Internal transcribed spacer

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Internal transcribed spacer (ITS) refers to the spacer DNA (non-coding DNA) situated between the small-subunit ribosomal RNA (rRNA) and large-subunit rRNA genes in the chromosome or the corresponding transcribed region in the polycistronic rRNA precursor transcript. In bacteria and archaea, ITS is located between the 16S and 23S rRNA genes. On the other hand, there are two ITS's in eukaryotes; ITS1 is located between 18S and 5.8S rRNA genes, while ITS2 is between 5.8S and 25S (in plants, or 28S in animals) rRNA genes. ITS1 corresponds to the ITS in bacteria and archaea, while ITS2 originated as an insertion that interrupted the ancestral 23S rRNA gene.[1]

Genes encoding ribosomal RNA and spacers occur in tandem repeats that are thousands of copies long, each separated by regions of non-transcribed DNA termed intergenic spacer (IGS) or non-transcribed spacer (NTS). Sequence comparison of the ITS region is widely used in taxonomy and molecular phylogeny because it a) is easy to amplify even from small quantities of DNA (due to the high copy number of rRNA genes), and b) has a high degree of variation even between closely related species. This can be explained by the relatively low evolutionary pressure acting on such non-functional sequences.[citation needed]

For example, ITS has proven especially useful for elucidating relationships among congeneric species and closely related genera in Asteraceae[2] as well as clinically important yeast species.[3]

The ITS region is the most widely sequenced DNA region in molecular ecology of fungi[4] and has been recommended as the universal fungal barcode sequence.[5] It has typically been most useful for molecular systematics at the species level, and even within species (e.g., to identify geographic races). Because of its higher degree of variation than other genic regions of rDNA (for small- and large-subunit rRNA), variation among individual rDNA repeats can sometimes be observed within both the ITS and IGS regions. In addition to the standard ITS1+ITS4 primers[6] used by most labs, several taxon-specific primers have been described that allow selective amplification of fungal sequences (e.g., see Gardes & Bruns 1993 paper describing amplification of basidiomycete ITS sequences from mycorrhiza samples).[7]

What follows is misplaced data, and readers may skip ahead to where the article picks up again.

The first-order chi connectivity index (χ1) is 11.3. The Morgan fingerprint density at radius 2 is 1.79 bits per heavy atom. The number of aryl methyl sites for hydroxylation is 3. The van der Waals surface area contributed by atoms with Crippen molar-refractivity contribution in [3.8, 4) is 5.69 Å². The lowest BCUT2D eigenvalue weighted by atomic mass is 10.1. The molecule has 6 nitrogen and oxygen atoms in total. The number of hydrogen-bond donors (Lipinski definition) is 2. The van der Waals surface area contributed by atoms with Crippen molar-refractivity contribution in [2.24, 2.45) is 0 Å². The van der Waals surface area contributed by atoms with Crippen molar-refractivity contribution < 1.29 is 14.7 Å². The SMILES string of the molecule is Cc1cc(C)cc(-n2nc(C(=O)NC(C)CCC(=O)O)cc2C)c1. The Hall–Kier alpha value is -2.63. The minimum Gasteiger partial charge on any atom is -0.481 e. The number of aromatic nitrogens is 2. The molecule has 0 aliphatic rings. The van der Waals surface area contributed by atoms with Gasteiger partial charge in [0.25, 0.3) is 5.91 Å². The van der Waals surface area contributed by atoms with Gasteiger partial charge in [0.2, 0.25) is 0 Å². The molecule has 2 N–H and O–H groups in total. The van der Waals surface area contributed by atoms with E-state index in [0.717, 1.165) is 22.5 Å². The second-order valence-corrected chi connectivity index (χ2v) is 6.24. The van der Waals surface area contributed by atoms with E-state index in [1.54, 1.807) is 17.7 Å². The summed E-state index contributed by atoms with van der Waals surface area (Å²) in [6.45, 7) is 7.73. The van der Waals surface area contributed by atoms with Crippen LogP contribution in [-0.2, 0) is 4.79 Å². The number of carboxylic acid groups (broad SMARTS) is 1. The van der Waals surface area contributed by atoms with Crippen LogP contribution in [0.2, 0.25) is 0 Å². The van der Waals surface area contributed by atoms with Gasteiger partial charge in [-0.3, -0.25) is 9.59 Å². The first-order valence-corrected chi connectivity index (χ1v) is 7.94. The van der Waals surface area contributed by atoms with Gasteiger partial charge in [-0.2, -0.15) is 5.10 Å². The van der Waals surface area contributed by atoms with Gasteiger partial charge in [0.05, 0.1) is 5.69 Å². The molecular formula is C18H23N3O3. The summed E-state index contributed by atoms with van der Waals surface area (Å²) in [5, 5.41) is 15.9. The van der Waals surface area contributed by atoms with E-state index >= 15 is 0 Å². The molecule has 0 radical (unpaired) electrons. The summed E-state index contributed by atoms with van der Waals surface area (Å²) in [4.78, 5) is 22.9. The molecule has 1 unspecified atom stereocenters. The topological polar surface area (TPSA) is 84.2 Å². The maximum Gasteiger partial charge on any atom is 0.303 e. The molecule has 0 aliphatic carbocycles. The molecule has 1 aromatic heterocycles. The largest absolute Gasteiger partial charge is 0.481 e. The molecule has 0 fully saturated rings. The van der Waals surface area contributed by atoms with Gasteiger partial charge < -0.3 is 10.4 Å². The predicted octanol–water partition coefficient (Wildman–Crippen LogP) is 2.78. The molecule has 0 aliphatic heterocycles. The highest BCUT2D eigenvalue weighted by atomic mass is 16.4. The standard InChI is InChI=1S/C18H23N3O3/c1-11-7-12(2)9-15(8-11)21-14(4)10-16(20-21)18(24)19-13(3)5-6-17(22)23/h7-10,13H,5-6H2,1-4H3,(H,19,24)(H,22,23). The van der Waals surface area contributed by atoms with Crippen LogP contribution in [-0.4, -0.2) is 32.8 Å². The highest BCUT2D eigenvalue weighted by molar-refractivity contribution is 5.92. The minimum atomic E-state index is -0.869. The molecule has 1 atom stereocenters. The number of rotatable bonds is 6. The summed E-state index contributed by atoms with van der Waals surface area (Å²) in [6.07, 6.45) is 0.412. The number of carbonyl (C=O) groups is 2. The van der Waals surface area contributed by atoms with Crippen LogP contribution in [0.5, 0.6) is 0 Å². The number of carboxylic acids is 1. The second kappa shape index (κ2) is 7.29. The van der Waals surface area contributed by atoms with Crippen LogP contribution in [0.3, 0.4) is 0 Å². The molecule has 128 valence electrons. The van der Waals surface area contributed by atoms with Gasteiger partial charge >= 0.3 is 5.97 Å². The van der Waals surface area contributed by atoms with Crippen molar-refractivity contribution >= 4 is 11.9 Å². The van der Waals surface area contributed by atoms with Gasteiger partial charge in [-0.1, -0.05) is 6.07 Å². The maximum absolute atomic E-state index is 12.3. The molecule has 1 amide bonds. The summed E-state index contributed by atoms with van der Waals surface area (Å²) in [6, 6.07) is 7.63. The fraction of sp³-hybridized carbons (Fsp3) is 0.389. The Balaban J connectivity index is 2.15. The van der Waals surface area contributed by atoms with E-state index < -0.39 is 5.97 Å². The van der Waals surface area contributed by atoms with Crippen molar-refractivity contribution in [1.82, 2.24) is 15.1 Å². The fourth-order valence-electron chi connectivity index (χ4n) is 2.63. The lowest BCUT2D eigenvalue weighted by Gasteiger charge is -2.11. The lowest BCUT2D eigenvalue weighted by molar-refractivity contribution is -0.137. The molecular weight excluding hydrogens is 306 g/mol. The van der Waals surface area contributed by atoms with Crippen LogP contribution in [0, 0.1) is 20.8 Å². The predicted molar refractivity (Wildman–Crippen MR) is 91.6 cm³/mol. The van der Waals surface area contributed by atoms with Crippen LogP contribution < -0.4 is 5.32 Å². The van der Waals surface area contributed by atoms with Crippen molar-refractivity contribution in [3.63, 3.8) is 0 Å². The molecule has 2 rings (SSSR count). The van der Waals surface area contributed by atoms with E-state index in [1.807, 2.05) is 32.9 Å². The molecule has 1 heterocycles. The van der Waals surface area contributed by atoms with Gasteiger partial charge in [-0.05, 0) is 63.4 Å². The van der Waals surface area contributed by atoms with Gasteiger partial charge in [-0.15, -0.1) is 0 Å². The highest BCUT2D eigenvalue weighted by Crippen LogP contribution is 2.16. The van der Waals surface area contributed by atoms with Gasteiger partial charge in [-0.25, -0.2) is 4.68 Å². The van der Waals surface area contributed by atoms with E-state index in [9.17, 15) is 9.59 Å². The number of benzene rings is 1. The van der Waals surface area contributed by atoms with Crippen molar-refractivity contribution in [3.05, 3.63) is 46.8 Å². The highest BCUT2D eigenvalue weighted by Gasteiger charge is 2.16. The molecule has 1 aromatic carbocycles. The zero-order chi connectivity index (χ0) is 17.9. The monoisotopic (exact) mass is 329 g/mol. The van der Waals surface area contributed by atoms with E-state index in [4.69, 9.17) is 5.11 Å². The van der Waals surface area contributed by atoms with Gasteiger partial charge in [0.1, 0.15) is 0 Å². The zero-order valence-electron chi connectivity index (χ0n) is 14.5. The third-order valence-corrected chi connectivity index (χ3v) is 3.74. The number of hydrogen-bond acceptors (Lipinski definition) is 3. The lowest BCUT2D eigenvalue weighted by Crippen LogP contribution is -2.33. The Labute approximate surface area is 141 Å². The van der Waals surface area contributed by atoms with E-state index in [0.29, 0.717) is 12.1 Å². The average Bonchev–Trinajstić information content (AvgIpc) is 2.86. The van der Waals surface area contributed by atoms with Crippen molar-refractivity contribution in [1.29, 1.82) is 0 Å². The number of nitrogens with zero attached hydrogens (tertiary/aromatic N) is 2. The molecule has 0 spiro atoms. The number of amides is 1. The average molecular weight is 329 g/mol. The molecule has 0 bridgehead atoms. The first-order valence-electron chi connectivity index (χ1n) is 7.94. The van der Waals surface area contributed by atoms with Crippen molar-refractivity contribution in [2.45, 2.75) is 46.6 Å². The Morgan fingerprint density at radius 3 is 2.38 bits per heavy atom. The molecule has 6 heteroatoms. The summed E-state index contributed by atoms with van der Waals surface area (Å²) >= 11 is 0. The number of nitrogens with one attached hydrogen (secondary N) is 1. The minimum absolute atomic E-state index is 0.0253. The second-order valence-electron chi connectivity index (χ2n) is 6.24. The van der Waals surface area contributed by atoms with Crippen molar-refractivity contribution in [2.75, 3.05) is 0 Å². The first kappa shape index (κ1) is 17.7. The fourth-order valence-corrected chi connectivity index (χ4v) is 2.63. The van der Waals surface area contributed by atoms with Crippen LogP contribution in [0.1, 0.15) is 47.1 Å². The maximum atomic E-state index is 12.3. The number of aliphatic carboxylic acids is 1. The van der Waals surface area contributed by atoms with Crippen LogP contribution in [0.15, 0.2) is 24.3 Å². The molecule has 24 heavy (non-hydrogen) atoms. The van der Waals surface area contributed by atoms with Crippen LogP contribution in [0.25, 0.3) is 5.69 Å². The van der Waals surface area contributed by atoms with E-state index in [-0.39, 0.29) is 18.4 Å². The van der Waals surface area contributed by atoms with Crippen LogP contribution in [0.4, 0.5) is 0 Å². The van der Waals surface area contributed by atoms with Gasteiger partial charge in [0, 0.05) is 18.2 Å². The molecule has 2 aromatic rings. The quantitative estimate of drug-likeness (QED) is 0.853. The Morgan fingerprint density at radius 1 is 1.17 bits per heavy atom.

ITS and organismal life history[edit]

There are some indications suggesting that ITS sequences are conserved irrespective of the life history evolution in plants. First confirmation was reported on marine green algae, Monostroma latissimum,[8] in which ITS sequence data was identical between sexual (heteromorphic alternation) and asexual (no alternation) strains. In other words, this study reported that the "two different life cycles in the eukaryote belong to the same species" with identical ITS sequences.

References[edit]

  1. ^ Lafontaine, D. L. J.; Tollervey, D. (2001). "The function and synthesis of ribosomes". Nature Reviews Molecular Cell Biology 2 (7): 514. doi:10.1038/35080045.  edit
  2. ^ Baldwin, B.G. (1992). "Phylogenetic utility of the internal transcribed spacers of nuclear ribosomal DNA in plants: An example from the Compositae". Molecular Phylogenetics and Evolution 1 (1): 3–16. doi:10.1016/1055-7903(92)90030-K. PMID 1342921. 
  3. ^ Chen,Y-C, J. D. Eisner, M. M. Kattar, S. L. Rassoulian-Barrett, K. Lafe, A. P. Limaye, and B. T. Cookson (2001). "Polymorphic Internal Transcribed Spacer Region 1 DNA Sequences Identify Medically Important Yeasts". J. Clin. Microbiol. 39 (11): 4042–4051. doi:10.1128/JCM.39.11.4042-4051.2001. PMC 88485. PMID 11682528. 
  4. ^ Peay K.G., Kennedy P.G., Bruns T.D. (2008). "Fungal community ecology: a hybrid beast with a molecular master". BioScience 58: 799–810. doi:10.1641/b580907. 
  5. ^ Schoch, C.L., Seifert, K.A., Huhndorf, S., Robert, V., Spouge, J.L., Levesque, C.A., Chen, W., Bolchacova, E., Voigt, K., Crous, P.W., et al. (2012). Nuclear Ribosomal Internal Transcribed Spacer (ITS) Region as a Universal DNA Barcode Marker for Fungi. PNAS.
  6. ^ White, T.J., Bruns, T., Lee, S., and Taylor, J. (1990). Amplification and direct sequencing of fungal ribosomal RNA genes for phylogenetics. PCR Protocols: a Guide to Methods and Applications 18, 315–322.
  7. ^ Gardes, M., and Bruns, T.D. (1993). "ITS primers with enhanced specificity for basidiomycetes: application to the identification of mycorrhiza and rusts". Molecular Ecology. 2 (2): 113–118. doi:10.1111/j.1365-294X.1993.tb00005.x. PMID 8180733. 
  8. ^ Bast, Felix (2009). "Bast, F., Shimada, S., Hiraoka, M., & Okuda, K. (2009). Asexual life history by biflagellate zoids in Monostroma latissimum (Ulotrichales)". Aquatic Botany 91 (3): 213–218. doi:10.1016/j.aquabot.2009.06.006. 
  • Jeeva, M. L. Sharma, K. Mishra, A. K. and Misra, R. S. (2008) Rapid Extraction of Genomic DNA from Sclerotium rolfsii Causing Collar Rot of Amorphophallus. Genes, Genomes and Genomics. 2 (1), 60-62.
  • White, T. J, Bruns, T, Lee, S. and Taylor, J. (1990) Amplification and direct sequencing of fungal ribosomal RNA genes for phylogenetics. In ‘PCR protocols: a guide to methods and applications’. pp. 315–322.

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